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The Revenant Review: I Cringed. I Cackled. I Threw Up In My Mouth A Bit.

By TK Burton | Film | August 16, 2012 |

By TK Burton | Film | August 16, 2012 |

The Revenant is one of the more interesting direct-to-DVD/VOD releases you’re likely to see. On the surface, it smacks of cheap SyFy/Asylum films-esque tooth-rotting junkiness. Yet it’s far smarter — and far funnier — than the conventional crappy genre release. It stumbles a bit here and there, lurching around it’s clumsy third act and and ending that simply refuses to die, but it’s still a solid little horror/action/comedy hybrid. Though the film was completed in 2009, it’s only now finding its way to a wider release.

The film, written and directed by special effects artist D. Kerry Prior, is an amalgam of several horror-comedy tropes. It’s a little bit of Shaun of the Dead, a splash of Idle Hands, and maybe a spoonful of the spirit of Dead Alive. That’s not to say it doesn’t have some originality of its own — it does. But it also wears its influences pretty openly on its blood-soaked sleeve. The Revenant is about Bart Gregory (David Anders), a soldier who is killed in action in Afghanistan, returned home for a heroes funeral, and mourned by his best friend Joey (Chris Wylde) and his girlfriend Janet (Louise Griffiths). Except that several days after his burial, Bart rises from the dead, digs himself out of his grave, and is one seriously confused creature. He heads straight to Joey’s, and after getting over the initial shock, they decide that Bart is a revenant, a sort of ghoulish undead who must drink human blood to prevent further decay and eventually actual death.

What follows is, simply put, comic mayhem. Bart and Joey start small, by stealing from blood banks, but quickly escalate to becoming inadvertent zombie vigilantes — stopping crimes and then feeding on the perpetrators. After a particularly rough shootout, Joey ends up becoming a revenant as well, and they begin a sort of undead Robin Hood-meets-The Punisher rampage through their city, resulting in a cavalcade of gunfights, explosions, and throat-ripping good times. Yet at their cores, they’re still the same meathead buddies, as they loot the bodies of their kills, stockpiling guns, and going on booze- and cocaine-fueled benders.

The Revenant is equal parts zombie horror and gleeful, goofy buddy comedy. The zombie horror part is there in full, because the film is supremely gory, full of brains and guts and gore splattering everywhere. It pulls no punches with its gruesomeness, yet also uses it for comic effect. I have to say, I don’t think I’ve ever laughed quite so hard at the sight of a man vomiting heinously ichorous blood. The film’s gorier humorous moments are dependent on a strong stomach and an appreciation for Stooges-esque humor, with several jokes going on for a solid couple of minutes longer than one would expect, creating that awkward sense of discomfort that you’ll either love or roll your eyes over. For me, it was usually the former, but occasionally the jokes do stumble and fall flat.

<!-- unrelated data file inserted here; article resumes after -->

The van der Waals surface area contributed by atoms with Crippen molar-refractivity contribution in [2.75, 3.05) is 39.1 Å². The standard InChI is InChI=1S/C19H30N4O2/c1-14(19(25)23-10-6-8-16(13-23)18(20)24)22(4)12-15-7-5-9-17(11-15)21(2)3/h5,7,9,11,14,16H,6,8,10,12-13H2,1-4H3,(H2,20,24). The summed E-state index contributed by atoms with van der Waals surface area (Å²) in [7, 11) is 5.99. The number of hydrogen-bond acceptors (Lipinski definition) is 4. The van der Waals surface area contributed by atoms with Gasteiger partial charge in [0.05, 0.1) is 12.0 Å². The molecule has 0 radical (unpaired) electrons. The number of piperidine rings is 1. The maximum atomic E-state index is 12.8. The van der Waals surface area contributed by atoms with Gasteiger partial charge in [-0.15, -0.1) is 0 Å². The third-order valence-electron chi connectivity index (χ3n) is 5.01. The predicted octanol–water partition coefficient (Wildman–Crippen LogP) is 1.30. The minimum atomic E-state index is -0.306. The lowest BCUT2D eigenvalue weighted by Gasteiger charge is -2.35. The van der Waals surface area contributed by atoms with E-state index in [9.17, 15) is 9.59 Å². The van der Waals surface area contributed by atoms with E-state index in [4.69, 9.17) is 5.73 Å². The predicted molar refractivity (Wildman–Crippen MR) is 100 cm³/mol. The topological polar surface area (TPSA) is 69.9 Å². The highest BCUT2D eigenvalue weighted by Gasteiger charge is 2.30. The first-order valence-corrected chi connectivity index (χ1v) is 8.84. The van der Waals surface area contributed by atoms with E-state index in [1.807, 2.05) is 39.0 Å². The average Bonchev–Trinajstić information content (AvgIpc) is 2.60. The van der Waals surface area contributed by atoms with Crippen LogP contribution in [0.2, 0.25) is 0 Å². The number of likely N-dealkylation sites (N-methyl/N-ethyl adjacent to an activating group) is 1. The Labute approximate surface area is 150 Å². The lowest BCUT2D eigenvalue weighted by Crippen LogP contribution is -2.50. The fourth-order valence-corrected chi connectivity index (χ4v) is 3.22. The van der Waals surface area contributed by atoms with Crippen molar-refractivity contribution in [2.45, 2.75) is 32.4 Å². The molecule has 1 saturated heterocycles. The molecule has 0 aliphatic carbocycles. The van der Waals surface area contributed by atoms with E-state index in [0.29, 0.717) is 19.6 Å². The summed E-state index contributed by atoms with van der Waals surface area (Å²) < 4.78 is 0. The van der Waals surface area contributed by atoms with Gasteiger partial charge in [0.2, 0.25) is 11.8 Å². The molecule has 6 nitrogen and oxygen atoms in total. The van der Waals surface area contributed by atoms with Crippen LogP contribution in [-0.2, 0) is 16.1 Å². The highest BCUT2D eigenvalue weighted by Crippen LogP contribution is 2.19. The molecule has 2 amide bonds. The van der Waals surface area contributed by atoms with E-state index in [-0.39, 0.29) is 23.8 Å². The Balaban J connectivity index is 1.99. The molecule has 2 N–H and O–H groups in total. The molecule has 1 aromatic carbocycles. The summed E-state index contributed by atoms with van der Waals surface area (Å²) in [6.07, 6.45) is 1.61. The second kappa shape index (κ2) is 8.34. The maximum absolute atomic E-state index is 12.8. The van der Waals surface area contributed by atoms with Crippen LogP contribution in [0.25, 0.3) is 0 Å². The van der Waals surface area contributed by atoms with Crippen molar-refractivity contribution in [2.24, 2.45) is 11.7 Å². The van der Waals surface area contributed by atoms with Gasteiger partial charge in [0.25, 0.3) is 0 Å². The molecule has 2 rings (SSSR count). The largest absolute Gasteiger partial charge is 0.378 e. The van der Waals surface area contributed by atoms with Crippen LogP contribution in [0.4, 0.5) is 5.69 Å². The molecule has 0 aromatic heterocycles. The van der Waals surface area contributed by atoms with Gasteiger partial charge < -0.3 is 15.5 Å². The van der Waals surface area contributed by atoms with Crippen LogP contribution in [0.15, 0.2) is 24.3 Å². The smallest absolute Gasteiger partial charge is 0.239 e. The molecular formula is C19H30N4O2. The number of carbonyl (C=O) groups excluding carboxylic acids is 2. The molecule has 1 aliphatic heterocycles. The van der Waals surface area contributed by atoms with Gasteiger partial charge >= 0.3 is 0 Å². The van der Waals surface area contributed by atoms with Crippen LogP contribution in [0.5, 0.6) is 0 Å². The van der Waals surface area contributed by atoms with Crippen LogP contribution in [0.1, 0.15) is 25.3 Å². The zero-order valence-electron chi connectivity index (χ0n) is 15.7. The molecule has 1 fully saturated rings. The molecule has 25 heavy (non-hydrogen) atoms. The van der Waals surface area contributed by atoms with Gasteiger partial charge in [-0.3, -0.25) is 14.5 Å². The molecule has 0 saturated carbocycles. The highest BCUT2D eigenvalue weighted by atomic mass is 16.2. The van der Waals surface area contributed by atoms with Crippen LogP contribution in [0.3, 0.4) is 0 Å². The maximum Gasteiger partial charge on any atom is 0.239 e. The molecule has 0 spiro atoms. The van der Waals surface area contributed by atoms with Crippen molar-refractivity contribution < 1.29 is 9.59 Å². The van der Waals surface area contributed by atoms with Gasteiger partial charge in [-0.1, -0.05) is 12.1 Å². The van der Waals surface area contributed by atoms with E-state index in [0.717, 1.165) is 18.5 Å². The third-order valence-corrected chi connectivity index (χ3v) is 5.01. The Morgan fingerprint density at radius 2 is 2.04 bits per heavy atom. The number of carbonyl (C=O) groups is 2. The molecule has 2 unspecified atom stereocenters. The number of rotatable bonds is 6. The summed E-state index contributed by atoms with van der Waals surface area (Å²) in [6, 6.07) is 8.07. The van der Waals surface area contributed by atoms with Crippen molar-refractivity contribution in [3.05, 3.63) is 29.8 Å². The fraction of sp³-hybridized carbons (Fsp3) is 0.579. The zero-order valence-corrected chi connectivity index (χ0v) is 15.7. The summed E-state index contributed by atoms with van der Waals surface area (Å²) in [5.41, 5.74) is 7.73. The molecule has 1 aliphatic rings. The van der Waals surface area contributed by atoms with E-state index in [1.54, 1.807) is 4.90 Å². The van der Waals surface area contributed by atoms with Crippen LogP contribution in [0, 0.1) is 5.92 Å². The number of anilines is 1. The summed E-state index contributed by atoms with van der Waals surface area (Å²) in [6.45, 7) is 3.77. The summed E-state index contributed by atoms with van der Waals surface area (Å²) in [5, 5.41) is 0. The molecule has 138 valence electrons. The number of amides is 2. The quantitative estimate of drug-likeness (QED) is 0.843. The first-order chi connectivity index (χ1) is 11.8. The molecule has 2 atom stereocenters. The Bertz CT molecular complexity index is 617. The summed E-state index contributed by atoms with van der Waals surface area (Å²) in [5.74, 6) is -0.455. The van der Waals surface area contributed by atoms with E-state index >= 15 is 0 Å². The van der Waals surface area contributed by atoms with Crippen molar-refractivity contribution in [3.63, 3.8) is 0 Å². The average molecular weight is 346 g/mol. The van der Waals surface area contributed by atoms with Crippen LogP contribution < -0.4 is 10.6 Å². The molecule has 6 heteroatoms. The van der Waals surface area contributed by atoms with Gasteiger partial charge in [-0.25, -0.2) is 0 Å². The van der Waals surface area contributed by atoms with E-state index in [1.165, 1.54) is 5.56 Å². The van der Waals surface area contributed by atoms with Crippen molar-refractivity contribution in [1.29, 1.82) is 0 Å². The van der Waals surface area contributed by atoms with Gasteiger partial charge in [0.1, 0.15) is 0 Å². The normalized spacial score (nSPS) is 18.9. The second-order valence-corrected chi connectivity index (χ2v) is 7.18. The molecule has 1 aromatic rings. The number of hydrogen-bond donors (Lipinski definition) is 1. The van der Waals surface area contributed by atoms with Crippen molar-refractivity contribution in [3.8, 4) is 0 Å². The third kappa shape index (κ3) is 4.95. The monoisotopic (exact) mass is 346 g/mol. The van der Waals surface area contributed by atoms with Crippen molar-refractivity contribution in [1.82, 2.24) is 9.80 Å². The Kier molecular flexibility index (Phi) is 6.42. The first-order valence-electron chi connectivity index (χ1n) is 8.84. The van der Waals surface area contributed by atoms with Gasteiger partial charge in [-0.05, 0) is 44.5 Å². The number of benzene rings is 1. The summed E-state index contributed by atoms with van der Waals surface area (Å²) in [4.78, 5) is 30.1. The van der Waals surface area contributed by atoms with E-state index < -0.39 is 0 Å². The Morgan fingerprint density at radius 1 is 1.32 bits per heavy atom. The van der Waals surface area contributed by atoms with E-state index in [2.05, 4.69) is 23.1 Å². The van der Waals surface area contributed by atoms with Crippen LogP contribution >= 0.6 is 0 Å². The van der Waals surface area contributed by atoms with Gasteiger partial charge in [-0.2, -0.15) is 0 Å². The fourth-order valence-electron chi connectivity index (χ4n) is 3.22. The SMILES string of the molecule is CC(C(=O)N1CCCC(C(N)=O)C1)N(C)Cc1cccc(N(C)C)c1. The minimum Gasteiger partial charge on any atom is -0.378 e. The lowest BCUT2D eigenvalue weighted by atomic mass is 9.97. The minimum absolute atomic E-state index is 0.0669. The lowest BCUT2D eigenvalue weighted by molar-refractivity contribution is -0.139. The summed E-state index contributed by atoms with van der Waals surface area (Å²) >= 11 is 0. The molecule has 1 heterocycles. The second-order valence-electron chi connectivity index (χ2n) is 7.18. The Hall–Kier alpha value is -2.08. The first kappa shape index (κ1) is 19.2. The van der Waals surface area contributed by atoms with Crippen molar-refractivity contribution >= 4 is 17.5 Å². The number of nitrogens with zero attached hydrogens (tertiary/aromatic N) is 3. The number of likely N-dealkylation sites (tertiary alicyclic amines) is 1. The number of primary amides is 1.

The problems with the film do occasionally threaten to derail its enjoyment. While Joey and Bart are often hysterically funny and create a solid rapport onscreen, the supporting cast — notably a wooden Griffiths as the not-quite-dutiful girlfriend and Jacy King as the bitchy friend (it’s also guilty of heavily cliched characters) — isn’t particularly engaging. Worse yet is the aforementioned third act, which drags on longer than it needs to. The film has a slow-burning start that was actually quite refreshing, eschewing the need to charge headfirst into the story and instead let it develop a bit. Yet the back end of it staggers a bit, trying to inject a bit too much seriousness into the tale. There’s also some head-scratching character developments that were a bit too much of an abrupt departure, becoming more frustrating than fun. Finally, the ending — or endings — felt like the result of too many ideas crammed into one story, with the film ending… and then ending… and then ending. Perhaps some ideas were best left to another movie, rather than the inchoate blender of plotlines that dragged down the film’s conclusion.

While it’s hardly destined for greatness, there is some goofy, gory fun to be had with The Revenant. Its greatest failings are the moments when it takes itself too seriously and a propensity for lumbering through its final third, which does kill some of the enjoyment. Fortunately, it’s routinely clever and funny, and often flat-out hilarious — assuming you’ve the stomach for its brand of hilarity. But as long as you like your dick jokes mixed with shoot-outs, blood-vomit and the occasional dismemberment, you’ll be OK.

The Revenant comes to VOD and select theaters on August 24th.

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TK Burton is an Editorial Consultant. You may email him here or follow him on Twitter.